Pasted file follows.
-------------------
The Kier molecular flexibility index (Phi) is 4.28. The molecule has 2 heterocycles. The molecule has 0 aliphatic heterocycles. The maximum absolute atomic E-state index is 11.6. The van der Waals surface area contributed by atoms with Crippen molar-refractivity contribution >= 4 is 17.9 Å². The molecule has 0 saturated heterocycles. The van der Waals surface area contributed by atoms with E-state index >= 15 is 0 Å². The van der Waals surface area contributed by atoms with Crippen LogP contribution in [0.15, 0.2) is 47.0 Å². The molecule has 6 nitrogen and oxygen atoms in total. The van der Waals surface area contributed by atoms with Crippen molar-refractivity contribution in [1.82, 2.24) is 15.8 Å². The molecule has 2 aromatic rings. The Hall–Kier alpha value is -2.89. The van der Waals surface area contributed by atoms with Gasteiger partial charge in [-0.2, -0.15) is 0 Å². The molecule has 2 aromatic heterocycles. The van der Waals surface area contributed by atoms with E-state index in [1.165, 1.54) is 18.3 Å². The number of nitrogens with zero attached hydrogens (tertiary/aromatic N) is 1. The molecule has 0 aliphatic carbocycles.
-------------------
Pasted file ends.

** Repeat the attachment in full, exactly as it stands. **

The Kier molecular flexibility index (Phi) is 4.28. The molecule has 2 heterocycles. The molecule has 0 aliphatic heterocycles. The maximum absolute atomic E-state index is 11.6. The van der Waals surface area contributed by atoms with Crippen molar-refractivity contribution >= 4 is 17.9 Å². The molecule has 0 saturated heterocycles. The van der Waals surface area contributed by atoms with E-state index >= 15 is 0 Å². The van der Waals surface area contributed by atoms with Crippen LogP contribution in [0.15, 0.2) is 47.0 Å². The molecule has 6 nitrogen and oxygen atoms in total. The van der Waals surface area contributed by atoms with Crippen molar-refractivity contribution in [1.82, 2.24) is 15.8 Å². The molecule has 2 aromatic rings. The Hall–Kier alpha value is -2.89. The van der Waals surface area contributed by atoms with Gasteiger partial charge in [-0.2, -0.15) is 0 Å². The molecule has 2 aromatic heterocycles. The van der Waals surface area contributed by atoms with E-state index in [1.165, 1.54) is 18.3 Å². The number of nitrogens with zero attached hydrogens (tertiary/aromatic N) is 1. The molecule has 0 aliphatic carbocycles.